Why implement VoLTE when Net Neutrality is imposed?

Why implement VoLTE when Net Neutrality is imposed?
As CSPs look to monetise the investments made in their LTE networks, Chris Ankers considers the question that “Net Neutrality” will encourage VoIP (voice over IP) use ahead of VoLTE (Voice over LTE) to the extent that investments in the technology may not be commercially viable.

Net Neutrality is the basic principle that internet service providers should treat all data on the network the same.  In the United States, Barack Obama’s Plan for a Free and Open Internet, was formalised in a statement issued through the White House, including the following:
No paid prioritization. Simply put: No service should be stuck in a “slow lane” because it does not pay a fee. That kind of gatekeeping would undermine the level playing field essential to the Internet’s growth. So, as I have before, I am asking for an explicit ban on paid prioritization and any other restriction that has a similar effect.

For Mobile Network Operators (MNOs), this directive is clear; their network should be open for competition, which includes VoIP and many other uses of the data and services available “over the top” (OTT).  So is this an open invitation for VoIP providers such as SKYPE and WhatsApp to piggy back on the LTE data networks to provide low (or zero) cost calls?

Today, VoIP applications are utilised as OTT services on the existing networks, but a 2G/3G network does not offer sufficient bandwidth to guarantee a good quality call. However, LTE networks change everything, with the potential of providing much better quality VoIP services given the increased speed and capacity of the networks (four to ten times faster than 3G).

What is VoLTE?
Long Term Evolution (LTE) is based on the 3GPP IP Multimedia Subsystem (IMS) specification, and as discussed previously on this blog in Using Technology to Solve Real Problems, the LTE paradigm facilitates many applications, one of these being Voice over LTE, known as VoLTE. By the end of 2015, there were expected to be over 100 million active VoLTE subscriptions globally, according to business intelligence provider visiongain, but can VoLTE continue to grow if net neutrality is imposed? untitled.png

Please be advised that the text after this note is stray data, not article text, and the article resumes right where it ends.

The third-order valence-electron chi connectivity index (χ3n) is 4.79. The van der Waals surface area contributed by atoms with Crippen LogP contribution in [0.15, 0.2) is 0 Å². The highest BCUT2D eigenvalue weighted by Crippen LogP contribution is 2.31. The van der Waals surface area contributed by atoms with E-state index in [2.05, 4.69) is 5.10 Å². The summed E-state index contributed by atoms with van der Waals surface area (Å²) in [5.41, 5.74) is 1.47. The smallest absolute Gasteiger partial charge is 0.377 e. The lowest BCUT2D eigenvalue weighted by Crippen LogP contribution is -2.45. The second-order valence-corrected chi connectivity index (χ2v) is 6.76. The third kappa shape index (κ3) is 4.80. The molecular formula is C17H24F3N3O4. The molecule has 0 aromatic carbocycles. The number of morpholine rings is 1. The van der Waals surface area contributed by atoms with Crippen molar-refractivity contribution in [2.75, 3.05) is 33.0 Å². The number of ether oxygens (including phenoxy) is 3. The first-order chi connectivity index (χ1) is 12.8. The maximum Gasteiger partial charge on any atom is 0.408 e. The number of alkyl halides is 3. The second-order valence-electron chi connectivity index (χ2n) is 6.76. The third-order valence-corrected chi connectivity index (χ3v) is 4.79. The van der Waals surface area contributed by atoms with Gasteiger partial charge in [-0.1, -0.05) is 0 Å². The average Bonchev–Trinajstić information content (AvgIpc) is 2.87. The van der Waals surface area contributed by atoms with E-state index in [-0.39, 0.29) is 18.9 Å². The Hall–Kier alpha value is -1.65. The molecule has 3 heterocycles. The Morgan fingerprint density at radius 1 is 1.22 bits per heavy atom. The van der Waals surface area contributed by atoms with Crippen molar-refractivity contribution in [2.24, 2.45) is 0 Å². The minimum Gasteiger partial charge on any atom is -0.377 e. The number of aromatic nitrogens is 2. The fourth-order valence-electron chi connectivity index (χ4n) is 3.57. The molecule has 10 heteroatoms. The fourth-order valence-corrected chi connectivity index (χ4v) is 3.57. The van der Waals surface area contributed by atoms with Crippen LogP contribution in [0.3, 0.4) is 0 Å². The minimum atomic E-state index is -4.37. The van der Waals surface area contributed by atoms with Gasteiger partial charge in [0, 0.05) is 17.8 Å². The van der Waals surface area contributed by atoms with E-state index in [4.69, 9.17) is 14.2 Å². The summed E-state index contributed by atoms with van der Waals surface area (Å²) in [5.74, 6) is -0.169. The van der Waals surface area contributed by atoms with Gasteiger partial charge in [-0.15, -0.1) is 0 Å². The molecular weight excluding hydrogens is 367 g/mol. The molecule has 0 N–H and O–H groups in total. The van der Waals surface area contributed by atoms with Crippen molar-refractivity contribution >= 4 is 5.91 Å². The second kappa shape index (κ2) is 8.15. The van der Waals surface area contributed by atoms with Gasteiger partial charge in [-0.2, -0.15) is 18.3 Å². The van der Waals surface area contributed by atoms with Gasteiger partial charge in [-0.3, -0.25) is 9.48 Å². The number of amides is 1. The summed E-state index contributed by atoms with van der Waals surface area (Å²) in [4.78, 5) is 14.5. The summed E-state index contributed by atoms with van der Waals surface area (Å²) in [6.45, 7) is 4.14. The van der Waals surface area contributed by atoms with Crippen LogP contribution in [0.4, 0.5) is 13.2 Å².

Why VoLTE?

The obvious consumer benefit for VoLTE is the superior voice call that it delivers; 2G/3G voice networks generally use an 8kbps codec whilst the codec used over LTE will typically be 13.2kbps with more up to date 
compression techniques. Aside from the better quality audio it promises, VoLTE also benefits from the adoption of the GSM Association Rich Communications Services (RCS) where the voice and data services are truly integrated and due to the standards underpinning VoLTE become interoperable with other operators and devices. Overall, VoLTE should be a much better platform for us as consumers and a better user experience on our smartphones. And from the MNO’s perspective, the utilisation of their IMS infrastructure and increasing capacity within the spectrum are both further reasons to go to VoLTE.

What are the costs to support VoLTE?

True VoLTE requires full LTE coverage; but to implement VoLTE over infrastructure that includes legacy, there is a need to implement handover to the 3G/2G network mid-call.
Some MNOs have gone ahead and launched VoLTE services by using Circuit Switched Fall Back (CSFB) when out of LTE coverage. Others are adopting Single Radio Voice Call Continuity (SRVCC) to fall back to 2G/3G where required. However, CSFB and SRVCC are both expensive interim solutions, but this is the cost associated with being an early provider of VoLTE as an existing operator.

What is the future for VoLTE?

Putting in the network and the BSS/OSS for VoLTE will be inevitable for many operators because of the market they operate in and the customer demand for ongoing improvements to their service and user experience – VoLTE providing higher QoS and the ease of integration with the handset that RCS provides.
Other, more circumspect operators, who may work in more price sensitive markets, will have the opportunity to weigh up the cost/benefit of VoLTE and then choose to continue providing voice on their 2G/3G networks, using LTE for data services only, whilst retaining the revenue from voice services on their legacy networks. This will of course open the door to the OTT VoIP providers, but the data to support their services will remain a revenue stream for the LTE operator. 

Whatever happens, with the seemingly unquenchable thirst for more and faster data access, the need to plan and implement LTE networks and the corresponding BSS/OSS systems will be demanded from customers at least as much, if not more than it was for 2G and 3G services. 

VoLTE itself may not be adopted en masse in the same way that we have seen in the past for voice on the 2G/3G platforms, but we think that in time most operators will take the plunge and implement VoLTE.

Find out about the Cerillion Convergent Charging System which is built around the 3GPP charging specifications and provides diameter-based charging to support LTE networks and services.